And it didn't matter. Thousands of people spoke to their MPs, and their MPs ignored them, just because the Whips told them to.
    This is not a democratic process, and the MPs do not represent the people's views.
    I'm hoping that all of the "reform" we've been promised, might include a destroying of the whips, and a rule that anyone wishing to vote on an issue has to listen to a minimum of 50% of the attached debate.

  • Comment number 70.

    We keep hearing from representatives of artists and record companies about the vast income loss caused by 'illegal' downloading and file sharing. I don't hear them saying a word about all the airtime they get from our overpriced public broadcaster when they appear on various shows to advertise their new 'works' for free.

    If these millionaire artists want to penalise the consumer, then lets have a charge for them too.

  • Comment number 71.

    So, rather than pass laws on things that matter and would improve the 'common' Briton's life, our Lords and Masters have rushed through a law that essentially could screw us over but more importantly secures the £££ for some big businesses.

    By this point i shouldn't be suprised or even annoyed at my government anymore.

    Britain is fast becoming like a parallel universe in sci-fi where the government makes it easier for law abiding, employed citizens to be locked up while rewarding criminals and parasites.

  • Comment number 72.

    I think films cost too much at the moment to buy, music is better value though and worth paying for but not films, especially as you can pay per song for music and not the whole album. I would only watch a film once then usually never again, so it would be 10-15 pounds for 2 hours entertainment. If they charged an amount people were willing to pay they would find sales increased. Also i don't want my house cluttered with DVDs stacked up high and the associated environmental impact of that. I can't pay 1-2 pounds to download it online but i can download it for free - the choice has been made simple for me by the film companies. The record companies have got it about right though with itunes etc.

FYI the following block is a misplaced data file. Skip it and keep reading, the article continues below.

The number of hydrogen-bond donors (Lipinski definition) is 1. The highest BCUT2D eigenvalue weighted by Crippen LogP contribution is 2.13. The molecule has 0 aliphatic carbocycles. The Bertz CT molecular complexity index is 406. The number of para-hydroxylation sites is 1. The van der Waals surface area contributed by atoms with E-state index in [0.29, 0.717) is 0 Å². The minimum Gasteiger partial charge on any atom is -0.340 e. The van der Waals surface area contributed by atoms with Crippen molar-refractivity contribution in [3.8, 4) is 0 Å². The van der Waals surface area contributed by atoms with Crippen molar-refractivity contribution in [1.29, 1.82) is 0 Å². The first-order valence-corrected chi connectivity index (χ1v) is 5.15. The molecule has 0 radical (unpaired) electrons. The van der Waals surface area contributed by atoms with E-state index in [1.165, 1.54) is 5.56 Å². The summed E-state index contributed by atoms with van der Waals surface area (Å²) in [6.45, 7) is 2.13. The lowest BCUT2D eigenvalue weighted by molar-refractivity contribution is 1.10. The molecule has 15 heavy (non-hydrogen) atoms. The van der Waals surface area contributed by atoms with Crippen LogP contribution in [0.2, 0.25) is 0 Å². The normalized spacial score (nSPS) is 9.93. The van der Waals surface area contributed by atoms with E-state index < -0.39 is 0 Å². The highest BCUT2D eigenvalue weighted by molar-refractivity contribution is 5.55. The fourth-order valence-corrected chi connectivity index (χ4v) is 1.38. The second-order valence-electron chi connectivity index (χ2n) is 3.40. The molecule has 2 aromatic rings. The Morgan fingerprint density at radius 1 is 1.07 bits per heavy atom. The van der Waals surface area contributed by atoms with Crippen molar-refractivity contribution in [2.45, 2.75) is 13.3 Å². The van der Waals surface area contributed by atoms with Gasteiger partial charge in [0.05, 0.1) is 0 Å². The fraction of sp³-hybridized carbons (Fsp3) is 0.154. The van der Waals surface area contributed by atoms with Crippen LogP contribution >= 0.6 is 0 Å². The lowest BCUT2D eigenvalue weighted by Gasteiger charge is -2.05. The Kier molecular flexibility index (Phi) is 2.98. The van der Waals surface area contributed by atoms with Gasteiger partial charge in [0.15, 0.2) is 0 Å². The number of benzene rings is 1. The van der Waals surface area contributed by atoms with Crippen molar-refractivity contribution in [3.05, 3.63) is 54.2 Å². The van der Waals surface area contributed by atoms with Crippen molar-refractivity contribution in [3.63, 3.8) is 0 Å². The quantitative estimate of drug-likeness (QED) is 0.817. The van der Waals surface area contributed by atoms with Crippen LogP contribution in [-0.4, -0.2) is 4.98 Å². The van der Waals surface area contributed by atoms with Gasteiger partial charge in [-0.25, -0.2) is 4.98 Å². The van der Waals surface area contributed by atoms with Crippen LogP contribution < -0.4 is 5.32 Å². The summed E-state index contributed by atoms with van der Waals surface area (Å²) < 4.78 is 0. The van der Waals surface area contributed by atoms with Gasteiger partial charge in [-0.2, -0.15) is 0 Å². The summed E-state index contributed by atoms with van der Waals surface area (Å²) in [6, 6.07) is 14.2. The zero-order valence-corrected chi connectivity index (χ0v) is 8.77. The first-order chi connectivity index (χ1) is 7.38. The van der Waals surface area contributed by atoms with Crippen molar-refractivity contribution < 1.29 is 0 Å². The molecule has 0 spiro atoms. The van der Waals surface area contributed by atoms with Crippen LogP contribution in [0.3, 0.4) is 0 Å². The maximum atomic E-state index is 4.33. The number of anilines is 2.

Saying that piracy costs the industry X million per year is misguided and probably inaccurate because most people who download content for free would not do so if they had to pay the full retail price - they just wouldn't watch / listen to it. I know i wouldn't bother. Regardless of all that you can use encryption to download stuff that would not be easily traceable by the ISPs so this bill is fairly pointless anyway. There's also all the other issues with shared internet connections that would mean enforcing this bill would cost us, the tax payer, money.

  • Comment number 73.

    This bad rushed bill isn't about just about downloading music/video/whatever, it's about net neutrality or 'open internetworking'

    http://www.isoc.org/pubpolpillar/usercentricity/20100222-Inter-Networking.pdf

    You pay to connect to the Internet; if you pay for 8Mb you should get 8Mb. Bandwidth costs ISPs and current P2P protocols make up the largest proportion of this bandwidth. Because of this bill, ISPs now have an excuse to throttle this 'illegal' channel; you pay for 8Mb but only get 3Mb.

    This breaks open Internetworking and opens the door to the next cost reduction limitation, maybe your ISP won't like the costs associated with Face book or iPlayer.

    P2P is more than downloading entertainment content; it's a legitimate distribution channel.

    On music; everywhere I go I get music shoved into my head whether I want it or not, I can't escape it, it's everywhere. Why would I value it?

    This was posted through an un-authenticated public hotspot, free for anyone to use.

  • Comment number 74.

    I'm fed up of people always comparing copyright infringment to theft. They are two completely different things, to steal something you have to deprive it's original owner of the ability to use it e.g. If I steal a bicycle I am depriving the owner of the ability to use it whereas if I download a song the I am not depriving the owner of the ability to use it.

  • Comment number 75.

    Very clever of the entertainment industry!